St. Cyril (Kirill)-Belozersk Monastery, West Wall (1654-1680s), Interior View, Kirillov, Russia


This interior (east) view of the west wall of Saint Kirill Belozersk Monastery (Vologda Oblast) was taken in 1991 by Dr. William Brumfield, American photographer and historian of Russian architecture, as part of the "Meeting of Frontiers" project at the Library of Congress. Formally dedicated to the Dormition of the Virgin, the monastery was founded in 1397 by Kirill (1337-1427), a Muscovite monk canonized in 1547. The monastery had dual significance, as a major religious center and as a fortress on Muscovy's expanding northern flank. Its present brick walls, almost two kilometers in length, were erected over a 30-year period, from 1654 to the 1680s. This enormous undertaking was supported by Tsar Aleksei Mikhailovich, who saw the monastery as a strategic point in the defense of northwest Russia against the Swedes. The massive construction has an arcaded first level supporting the firing positions on the upper level. An angle at the center of the west wall is guarded by the Kosaia Tower (1662). The far west corner (left background) is anchored by the Belozersk Tower (1660s). For all the effort in building them, the walls were obsolete by European standards and never saw battle. The victories of Peter I (the Great) over Sweden in the Great Northern War (1700-21) rendered the fortress irrelevant for military purposes.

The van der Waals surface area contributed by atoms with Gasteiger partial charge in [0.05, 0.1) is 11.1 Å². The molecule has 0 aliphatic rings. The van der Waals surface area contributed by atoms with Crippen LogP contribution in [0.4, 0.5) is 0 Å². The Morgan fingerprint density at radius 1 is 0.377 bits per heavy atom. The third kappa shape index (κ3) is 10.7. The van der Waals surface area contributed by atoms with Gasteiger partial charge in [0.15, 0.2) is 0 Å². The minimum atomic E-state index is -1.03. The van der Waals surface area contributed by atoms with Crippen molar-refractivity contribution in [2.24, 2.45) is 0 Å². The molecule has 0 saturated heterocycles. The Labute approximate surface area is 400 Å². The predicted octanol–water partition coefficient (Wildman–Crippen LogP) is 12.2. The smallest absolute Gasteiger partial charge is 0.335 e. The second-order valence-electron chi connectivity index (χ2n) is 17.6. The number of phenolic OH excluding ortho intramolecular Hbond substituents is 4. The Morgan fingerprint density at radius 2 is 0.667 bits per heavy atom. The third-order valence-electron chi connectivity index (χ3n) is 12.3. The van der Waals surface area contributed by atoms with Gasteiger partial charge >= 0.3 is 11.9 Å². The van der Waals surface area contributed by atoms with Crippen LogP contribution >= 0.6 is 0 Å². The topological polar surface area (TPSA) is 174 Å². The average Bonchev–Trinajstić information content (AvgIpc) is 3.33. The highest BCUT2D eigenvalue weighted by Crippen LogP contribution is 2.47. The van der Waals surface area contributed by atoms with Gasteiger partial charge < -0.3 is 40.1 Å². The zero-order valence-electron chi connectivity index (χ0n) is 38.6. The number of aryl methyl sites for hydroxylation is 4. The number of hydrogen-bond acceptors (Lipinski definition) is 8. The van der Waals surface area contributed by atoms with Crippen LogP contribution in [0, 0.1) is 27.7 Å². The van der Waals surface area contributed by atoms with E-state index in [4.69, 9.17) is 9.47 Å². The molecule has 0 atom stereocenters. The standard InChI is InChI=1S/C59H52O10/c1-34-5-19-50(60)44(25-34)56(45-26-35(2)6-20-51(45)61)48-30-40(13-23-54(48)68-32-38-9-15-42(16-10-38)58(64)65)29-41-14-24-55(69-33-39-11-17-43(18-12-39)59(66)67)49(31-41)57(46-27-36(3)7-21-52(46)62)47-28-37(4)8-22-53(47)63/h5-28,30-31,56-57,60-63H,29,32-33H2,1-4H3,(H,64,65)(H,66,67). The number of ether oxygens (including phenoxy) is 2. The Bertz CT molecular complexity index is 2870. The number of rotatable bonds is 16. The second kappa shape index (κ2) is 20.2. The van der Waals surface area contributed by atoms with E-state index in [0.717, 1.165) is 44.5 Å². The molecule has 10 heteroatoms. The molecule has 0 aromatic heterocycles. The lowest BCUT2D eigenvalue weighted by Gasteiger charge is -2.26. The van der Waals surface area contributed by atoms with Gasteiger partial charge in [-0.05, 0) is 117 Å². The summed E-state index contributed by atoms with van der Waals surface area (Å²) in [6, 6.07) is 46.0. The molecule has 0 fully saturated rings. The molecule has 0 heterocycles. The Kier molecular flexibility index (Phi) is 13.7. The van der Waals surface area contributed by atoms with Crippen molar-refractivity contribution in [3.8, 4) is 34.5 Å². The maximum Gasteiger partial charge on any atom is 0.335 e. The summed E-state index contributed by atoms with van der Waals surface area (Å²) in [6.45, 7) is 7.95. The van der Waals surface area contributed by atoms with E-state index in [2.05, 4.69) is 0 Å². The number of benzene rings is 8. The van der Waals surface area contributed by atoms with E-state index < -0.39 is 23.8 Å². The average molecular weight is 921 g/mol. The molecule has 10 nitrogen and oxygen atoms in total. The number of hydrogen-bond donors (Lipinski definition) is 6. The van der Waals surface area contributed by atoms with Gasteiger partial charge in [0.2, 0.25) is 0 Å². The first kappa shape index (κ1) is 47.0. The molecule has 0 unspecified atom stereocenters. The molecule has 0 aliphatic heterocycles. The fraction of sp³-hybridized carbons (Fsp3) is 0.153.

Last updated: January 11, 2016